By Karen Brooks
Jan 5 (Reuters) - Five African lion cubs were born last week in a Nebraska zoo, the latest success in a national effort to raise the population of the vulnerable species.
Two males and three females were born Dec. 29 at Omaha's Henry Doorly Zoo and Aquarium, considered a global leader in wild animal conservation and genetics.
Four are on display in the zoo, while one female cub, born weak and underweight, is gaining strength under intensive care in the zoo hospital, where she is being bottle fed and is expected to rejoin her mother when she gains more weight, according to a zoo statement.
The zoo also has four adult African lions, one male and three females.
The births of the lions, which are of the subspecies krugeri, are part of a push by the Association of Zoos and Aquariums to breed lions of known lineage.
In addition to the Omaha cubs, 11 more African lions have been born in AZA accredited zoos in North America, according to the zoo.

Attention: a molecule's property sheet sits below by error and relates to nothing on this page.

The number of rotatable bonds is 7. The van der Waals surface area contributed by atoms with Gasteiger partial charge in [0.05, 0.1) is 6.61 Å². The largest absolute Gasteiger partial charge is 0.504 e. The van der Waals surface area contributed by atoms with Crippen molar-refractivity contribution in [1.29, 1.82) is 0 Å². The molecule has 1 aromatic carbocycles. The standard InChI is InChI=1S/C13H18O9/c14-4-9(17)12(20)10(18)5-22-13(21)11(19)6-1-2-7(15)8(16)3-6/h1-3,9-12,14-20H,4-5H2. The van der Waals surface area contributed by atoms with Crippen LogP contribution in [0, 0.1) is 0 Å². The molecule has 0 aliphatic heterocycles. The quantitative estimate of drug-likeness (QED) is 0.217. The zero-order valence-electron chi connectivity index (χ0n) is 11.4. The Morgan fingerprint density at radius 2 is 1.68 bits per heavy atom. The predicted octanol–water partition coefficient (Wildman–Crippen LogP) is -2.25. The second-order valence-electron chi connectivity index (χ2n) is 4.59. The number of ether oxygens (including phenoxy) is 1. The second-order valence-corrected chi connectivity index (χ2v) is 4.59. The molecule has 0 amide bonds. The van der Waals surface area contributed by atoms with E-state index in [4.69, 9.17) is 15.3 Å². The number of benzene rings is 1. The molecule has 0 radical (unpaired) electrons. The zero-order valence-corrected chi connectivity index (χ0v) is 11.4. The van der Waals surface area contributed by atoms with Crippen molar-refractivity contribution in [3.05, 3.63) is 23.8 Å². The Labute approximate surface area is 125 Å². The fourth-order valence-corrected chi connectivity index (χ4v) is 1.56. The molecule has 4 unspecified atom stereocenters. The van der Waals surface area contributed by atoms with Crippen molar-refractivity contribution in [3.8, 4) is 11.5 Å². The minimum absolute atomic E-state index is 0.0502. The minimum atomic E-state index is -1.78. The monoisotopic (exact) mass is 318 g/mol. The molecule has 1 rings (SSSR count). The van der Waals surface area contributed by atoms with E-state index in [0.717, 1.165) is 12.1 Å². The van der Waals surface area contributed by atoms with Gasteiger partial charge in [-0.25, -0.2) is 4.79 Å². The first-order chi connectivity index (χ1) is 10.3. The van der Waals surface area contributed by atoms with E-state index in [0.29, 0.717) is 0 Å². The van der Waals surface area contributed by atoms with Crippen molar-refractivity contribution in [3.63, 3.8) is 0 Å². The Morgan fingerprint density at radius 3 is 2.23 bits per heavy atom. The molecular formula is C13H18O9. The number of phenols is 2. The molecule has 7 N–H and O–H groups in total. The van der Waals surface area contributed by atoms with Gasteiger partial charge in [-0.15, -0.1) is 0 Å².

The father, Mr. Big, is 14 years old and weighs 560 pounds, and the mother, Mfisha, is six years old and weighs 335 pounds. This was their first litter. The last African lion cubs to be born at the Omaha zoo arrived in 1994.
Labeled a "vulnerable" species by the International Union for Conservation of Nature and Natural Resources, African lions, which live in sub-Sahara Africa, have seen their populations decline by up to 50 percent worldwide in the last two decades. (Reporting By Karen Brooks; Editing by Vicki Allen)
A drowsy looking female lion cub sports a milk mustache after being bottle fed at the Henry Doorly Zoo in Omaha, Neb., Friday, Jan. 4, 2013. he cub, part of a litter of 5 born on Dec. 29, 2012, was smaller than the others and did not compete well for food, so zoo staff began caring for it until it becomes strong enough to join it's siblings. (AP Photo/Nati Harnik)
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